talking shop Buyer’s eye

Home Hardware leisure & housewares buyer Georgina Wells shares her tips on product selection and reveals what’s hot and what’s not

products are presented to the promotional committee of seven retailers for the final decision to be made.

[The committee members are: Nick Green of

Browns Home Hardware in Pershore, Andrew Lyne of John Lyne Home Hardware in Shipston- on-Stour, Rian Mowle of Northiam Home Hardware in Northiam, Dean Philips of Parkfield Retail Group in Rowland’s Castle, Alison Serret of Slees Home Hardware in Braunton, Heidi Southgate of Staines & Brights Home Hardware in Tiptree and Jenny Stemp of Brutons Home Hardware in Nailsworth.] With regards to everyday warehouse lines, we

What’s your background? I’ve worked in buying for 22 years, buying various products including garden planters, garden furniture, housewares, plumbing and fire safety equipment.

How would you describe your range? We stock an extremely extensive range of branded and own-label housewares available in our warehouse for our members to order on a weekly basis.

What are your key product offerings? Bins & liners, candles, clocks, crockery, cutlery, drinkware, fixtures & fittings, food storage, health care, mats, shopping baskets & trolleys, steps and stools, storage, textiles, water filtration, wine & dine.

What are your key brands? Acctim, Addis, Brabantia, Bruce Starke, Curver, H & L Russel, Hillbrush, JVL Home Solutions, Lucy Housewares, Price’s Candles, Simplehuman, What More UK, Whitefurze and William Armes.

What are your current best sellers? Own-label bin liners, Addis sinkside products, What More UK’s Crystal storage boxes, Curver storage baskets and candles.

How do you find new products? Visiting various trade shows, suppliers’ showrooms and regular meetings with our suppliers.

What’s your selection criteria? Once we are happy with the pricing that suppliers have quoted - and we are confident that there is enough margin in the product for it to work successfully for our members - the

36 |

need to ensure that the products are commercial and that our pricing is competitive, before listing new lines and ranges.

What lines have you started stocking recently? Addis recycled products, sinkside and storage products.

What’s hot? Eco products and space-saving products.

What’s not? Plastic products - but they are still selling.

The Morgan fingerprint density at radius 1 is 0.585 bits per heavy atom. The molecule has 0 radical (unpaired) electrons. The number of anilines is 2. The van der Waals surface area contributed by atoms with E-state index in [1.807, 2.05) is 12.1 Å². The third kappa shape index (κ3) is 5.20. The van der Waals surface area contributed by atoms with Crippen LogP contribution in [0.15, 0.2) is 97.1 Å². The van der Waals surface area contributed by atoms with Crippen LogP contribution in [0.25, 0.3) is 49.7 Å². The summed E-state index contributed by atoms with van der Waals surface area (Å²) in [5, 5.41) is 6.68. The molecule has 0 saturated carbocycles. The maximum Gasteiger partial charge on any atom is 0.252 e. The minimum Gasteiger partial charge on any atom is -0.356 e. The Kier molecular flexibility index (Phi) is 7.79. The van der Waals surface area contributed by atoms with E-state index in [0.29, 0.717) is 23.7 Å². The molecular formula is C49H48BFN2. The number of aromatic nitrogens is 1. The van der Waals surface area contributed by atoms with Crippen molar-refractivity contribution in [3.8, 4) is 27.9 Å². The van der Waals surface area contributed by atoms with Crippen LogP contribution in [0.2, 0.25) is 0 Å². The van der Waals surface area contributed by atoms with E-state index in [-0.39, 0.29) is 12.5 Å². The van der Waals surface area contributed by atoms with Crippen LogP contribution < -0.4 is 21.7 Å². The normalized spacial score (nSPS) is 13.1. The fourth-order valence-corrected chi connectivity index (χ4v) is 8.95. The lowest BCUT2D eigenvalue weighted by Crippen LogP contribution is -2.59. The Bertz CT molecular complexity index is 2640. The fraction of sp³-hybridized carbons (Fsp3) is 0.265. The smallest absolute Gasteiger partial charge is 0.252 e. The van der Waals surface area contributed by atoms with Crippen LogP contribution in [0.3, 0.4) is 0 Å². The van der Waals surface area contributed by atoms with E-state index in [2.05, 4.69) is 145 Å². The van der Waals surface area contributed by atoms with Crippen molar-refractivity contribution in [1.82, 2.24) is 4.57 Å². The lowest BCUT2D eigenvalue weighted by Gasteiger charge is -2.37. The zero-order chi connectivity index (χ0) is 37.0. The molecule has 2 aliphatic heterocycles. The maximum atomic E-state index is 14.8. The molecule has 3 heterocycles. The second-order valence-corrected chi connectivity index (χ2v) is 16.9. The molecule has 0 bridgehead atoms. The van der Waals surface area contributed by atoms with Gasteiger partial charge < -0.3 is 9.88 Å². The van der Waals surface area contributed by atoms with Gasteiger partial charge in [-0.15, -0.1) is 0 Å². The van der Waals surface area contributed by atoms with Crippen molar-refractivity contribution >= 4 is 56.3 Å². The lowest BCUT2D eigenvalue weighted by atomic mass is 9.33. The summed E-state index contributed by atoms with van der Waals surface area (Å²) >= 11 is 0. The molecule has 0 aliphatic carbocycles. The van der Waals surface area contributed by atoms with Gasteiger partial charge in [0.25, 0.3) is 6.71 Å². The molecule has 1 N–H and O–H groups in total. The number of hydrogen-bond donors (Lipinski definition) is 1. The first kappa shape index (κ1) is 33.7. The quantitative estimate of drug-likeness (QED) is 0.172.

What’s next? More environmentally-friendly materials being used for new product development – and products that help keep your kitchen cupboards neat and tidy inside.

What are you most excited about for the upcoming season? I’m hoping to see new product innovation coming through for next year from suppliers, as recent trade shows have been a little disappointing. What More UK’s Wham Studio utility basket

range appears to be generating significant interest from both retailers and consumers alike.

What is the most rewarding aspect of your job?

Listing successful products that sell well for our members in their stores.

What is the most challenging aspect of your job?

Listing and promoting new products with no sales history is always a challenge. Listing the wrong products, which only generate low sales, is extremely disappointing and costly.

The Home Hardware Christmas consumer advertising brochure is available in 4-, 8-, 16- and 20-page versions. The total print run is just over 1.3 million. It is distributed in November to con- sumers by Home Hardware retailers using the Royal Mail door-to-door distribution service October/November 2019

What More UK’s Wham Studio utility basket range “appears to be generating significant interest from both retailers and consumers alike”. Featuring a sleek design with a high gloss finish, these baskets can be used throughout the home

What advice would you give to someone starting out in housewares buying? Do your research before listing new products and learn market leading trends. Buyers have to work so far into the future that it’s not always easy selecting the right products for the following season. And don’t be too adventurous right away.

Start with a small range and build on it. Finally, review sales figures on a regular basis

to see how products are selling before increasing the size of the range.

Page 1  |  Page 2  |  Page 3  |  Page 4  |  Page 5  |  Page 6  |  Page 7  |  Page 8  |  Page 9  |  Page 10  |  Page 11  |  Page 12  |  Page 13  |  Page 14  |  Page 15  |  Page 16  |  Page 17  |  Page 18  |  Page 19  |  Page 20  |  Page 21  |  Page 22  |  Page 23  |  Page 24  |  Page 25  |  Page 26  |  Page 27  |  Page 28  |  Page 29  |  Page 30  |  Page 31  |  Page 32  |  Page 33  |  Page 34  |  Page 35  |  Page 36  |  Page 37  |  Page 38  |  Page 39  |  Page 40  |  Page 41  |  Page 42  |  Page 43  |  Page 44  |  Page 45  |  Page 46  |  Page 47  |  Page 48